By Lea Speyer
Israel must improve its efforts to defend its narrative by seeking to connect emotionally with people, particularlymillennials, the Jewish state’s newly appointed head of public diplomacy told The Algemeiner on Tuesday.
Member of Knesset Michael Oren of the centrist Kulanu Party, who was appointed on Monday as a deputy minister in the prime minister’s office tasked with making Israel’s case abroad, said that because the country “faces several unprecedented foreign-affairs challenges, such as threats to its legitimacy, the ability to defend itself and its right to exist as a sovereign Jewish state,” it must change its tactics or risk facing continued defamation.
Hinting at strategies he may seek to employ in his new role, Oren highlighted the importance of focusing on appealing to feelings, not just stating facts. “Israel and a great number of courageous organizations abroad have been fighting in the media and on campuses against those who seek to delegitimize the Jewish state by educating people about the facts,” he said. “And in this realm, we can defend ourselves very well, because the facts are on our side.”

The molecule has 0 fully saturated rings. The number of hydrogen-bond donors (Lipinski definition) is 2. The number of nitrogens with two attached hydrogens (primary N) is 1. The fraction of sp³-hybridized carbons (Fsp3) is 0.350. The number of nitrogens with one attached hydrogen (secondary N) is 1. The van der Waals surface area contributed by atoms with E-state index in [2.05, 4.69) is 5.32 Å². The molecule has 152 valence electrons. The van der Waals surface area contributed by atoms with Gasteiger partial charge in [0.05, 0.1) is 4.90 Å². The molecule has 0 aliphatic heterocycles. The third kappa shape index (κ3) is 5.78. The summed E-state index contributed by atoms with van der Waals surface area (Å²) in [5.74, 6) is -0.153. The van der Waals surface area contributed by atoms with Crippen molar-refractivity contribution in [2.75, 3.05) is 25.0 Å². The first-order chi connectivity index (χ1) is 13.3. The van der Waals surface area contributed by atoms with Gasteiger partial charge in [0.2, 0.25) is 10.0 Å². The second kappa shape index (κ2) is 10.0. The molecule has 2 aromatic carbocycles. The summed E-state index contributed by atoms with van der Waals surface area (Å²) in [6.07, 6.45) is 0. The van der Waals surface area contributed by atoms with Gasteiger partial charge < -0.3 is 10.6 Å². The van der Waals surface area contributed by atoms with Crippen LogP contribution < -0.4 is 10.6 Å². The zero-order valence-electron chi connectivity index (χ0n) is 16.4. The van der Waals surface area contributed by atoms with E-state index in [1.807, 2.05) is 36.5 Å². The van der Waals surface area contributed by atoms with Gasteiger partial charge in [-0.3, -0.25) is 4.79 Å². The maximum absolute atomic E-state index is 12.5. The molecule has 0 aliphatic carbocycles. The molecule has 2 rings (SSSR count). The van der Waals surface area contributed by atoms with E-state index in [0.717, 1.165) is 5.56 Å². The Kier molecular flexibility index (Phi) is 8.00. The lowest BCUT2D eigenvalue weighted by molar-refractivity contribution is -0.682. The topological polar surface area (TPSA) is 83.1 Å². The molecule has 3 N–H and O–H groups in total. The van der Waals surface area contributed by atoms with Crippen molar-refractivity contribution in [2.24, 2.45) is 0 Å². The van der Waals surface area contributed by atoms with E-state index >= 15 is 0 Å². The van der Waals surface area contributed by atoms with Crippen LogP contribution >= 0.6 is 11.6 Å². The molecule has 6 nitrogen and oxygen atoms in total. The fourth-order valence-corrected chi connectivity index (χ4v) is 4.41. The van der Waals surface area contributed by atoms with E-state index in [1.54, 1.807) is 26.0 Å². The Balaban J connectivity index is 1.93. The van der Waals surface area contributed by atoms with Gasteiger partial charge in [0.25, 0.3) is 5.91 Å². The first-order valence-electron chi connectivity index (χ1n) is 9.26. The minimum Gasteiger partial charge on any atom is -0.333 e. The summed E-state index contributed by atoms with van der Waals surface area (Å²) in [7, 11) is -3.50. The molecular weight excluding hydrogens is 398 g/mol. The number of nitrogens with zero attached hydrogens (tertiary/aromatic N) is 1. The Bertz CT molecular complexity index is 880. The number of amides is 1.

However, he said, “We need to strengthen the emotional aspect. I’ve often said we’ve been fighting feelings with facts, and feelings usually triumph over facts. We have a profoundly moving story to tell, and we have to learn to tell it better.”
Oren, formerly Israel’s ambassador to the US and the author of Ally: My Journey Across the American-Israeli Divide, nevertheless expressed optimism. Since the founding of the Jewish state in 1948, he said, “Israel has never been less isolated in the world as it is today.”
“There are opportunities opening up today which are extraordinary,” he told The Algemeiner, pointing to Israeli Prime Minister Benjamin Netanyahu’s recent trip to East Africa, which, he said, “opened up tremendous diplomatic and economic opportunities.” These, he added, will be especially important at the United Nations, where the African bloc is comprised of 54 countries.
“I am very excited at the possibility to tap into and maximize those opportunities,” he stated.
While Oren said he was not yet familiar with the specific functions of his new position, he confirmed that he will be “working in close coordination with the prime minister and will remain a member of Kulanu.”
Of this role he said, “This is a fulfillment of a very long journey. I spent about 40 years in the field of foreign policy and diplomacy, as a scholar and practitioner, and I feel deeply privileged to serve Israel at a unique juncture in its diplomatic history.”
(c) 2016 The Algemeiner Journal